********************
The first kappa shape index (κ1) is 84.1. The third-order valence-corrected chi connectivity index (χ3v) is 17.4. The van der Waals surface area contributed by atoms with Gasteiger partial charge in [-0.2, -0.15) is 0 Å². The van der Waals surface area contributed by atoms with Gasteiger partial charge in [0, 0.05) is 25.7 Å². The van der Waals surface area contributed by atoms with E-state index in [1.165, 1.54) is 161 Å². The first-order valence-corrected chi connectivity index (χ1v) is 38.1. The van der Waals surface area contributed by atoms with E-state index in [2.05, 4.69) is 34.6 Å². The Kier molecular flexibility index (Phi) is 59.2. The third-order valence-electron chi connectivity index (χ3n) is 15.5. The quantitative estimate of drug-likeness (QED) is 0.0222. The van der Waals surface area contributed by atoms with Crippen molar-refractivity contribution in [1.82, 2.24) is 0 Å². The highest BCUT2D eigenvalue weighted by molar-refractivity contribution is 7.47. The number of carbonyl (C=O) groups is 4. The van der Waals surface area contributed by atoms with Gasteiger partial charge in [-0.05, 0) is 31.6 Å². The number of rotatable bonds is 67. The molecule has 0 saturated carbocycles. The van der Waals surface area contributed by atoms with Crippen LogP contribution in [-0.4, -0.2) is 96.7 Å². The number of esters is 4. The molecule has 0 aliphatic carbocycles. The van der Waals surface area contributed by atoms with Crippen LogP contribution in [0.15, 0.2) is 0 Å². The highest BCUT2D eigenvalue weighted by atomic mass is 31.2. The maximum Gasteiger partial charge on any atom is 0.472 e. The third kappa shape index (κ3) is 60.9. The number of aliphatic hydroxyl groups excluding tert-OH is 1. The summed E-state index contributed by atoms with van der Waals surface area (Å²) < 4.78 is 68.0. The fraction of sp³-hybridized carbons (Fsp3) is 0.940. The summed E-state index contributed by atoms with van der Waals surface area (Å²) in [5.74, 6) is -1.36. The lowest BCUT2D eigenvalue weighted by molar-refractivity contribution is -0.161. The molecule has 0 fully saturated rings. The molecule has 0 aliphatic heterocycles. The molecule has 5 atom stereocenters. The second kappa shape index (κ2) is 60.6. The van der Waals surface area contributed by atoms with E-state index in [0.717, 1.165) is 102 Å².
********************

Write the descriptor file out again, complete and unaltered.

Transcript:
The first kappa shape index (κ1) is 84.1. The third-order valence-corrected chi connectivity index (χ3v) is 17.4. The van der Waals surface area contributed by atoms with Gasteiger partial charge in [-0.2, -0.15) is 0 Å². The van der Waals surface area contributed by atoms with Gasteiger partial charge in [0, 0.05) is 25.7 Å². The van der Waals surface area contributed by atoms with E-state index in [1.165, 1.54) is 161 Å². The first-order valence-corrected chi connectivity index (χ1v) is 38.1. The van der Waals surface area contributed by atoms with E-state index in [2.05, 4.69) is 34.6 Å². The Kier molecular flexibility index (Phi) is 59.2. The third-order valence-electron chi connectivity index (χ3n) is 15.5. The quantitative estimate of drug-likeness (QED) is 0.0222. The van der Waals surface area contributed by atoms with Crippen molar-refractivity contribution in [1.82, 2.24) is 0 Å². The highest BCUT2D eigenvalue weighted by molar-refractivity contribution is 7.47. The number of carbonyl (C=O) groups is 4. The van der Waals surface area contributed by atoms with Gasteiger partial charge in [-0.05, 0) is 31.6 Å². The number of rotatable bonds is 67. The molecule has 0 saturated carbocycles. The van der Waals surface area contributed by atoms with Crippen LogP contribution in [-0.4, -0.2) is 96.7 Å². The number of esters is 4. The molecule has 0 aliphatic carbocycles. The van der Waals surface area contributed by atoms with Crippen LogP contribution in [0.15, 0.2) is 0 Å². The highest BCUT2D eigenvalue weighted by atomic mass is 31.2. The maximum Gasteiger partial charge on any atom is 0.472 e. The third kappa shape index (κ3) is 60.9. The number of aliphatic hydroxyl groups excluding tert-OH is 1. The summed E-state index contributed by atoms with van der Waals surface area (Å²) < 4.78 is 68.0. The fraction of sp³-hybridized carbons (Fsp3) is 0.940. The summed E-state index contributed by atoms with van der Waals surface area (Å²) in [5.74, 6) is -1.36. The lowest BCUT2D eigenvalue weighted by molar-refractivity contribution is -0.161. The molecule has 0 fully saturated rings. The molecule has 0 aliphatic heterocycles. The molecule has 5 atom stereocenters. The second kappa shape index (κ2) is 60.6. The van der Waals surface area contributed by atoms with E-state index in [0.717, 1.165) is 102 Å².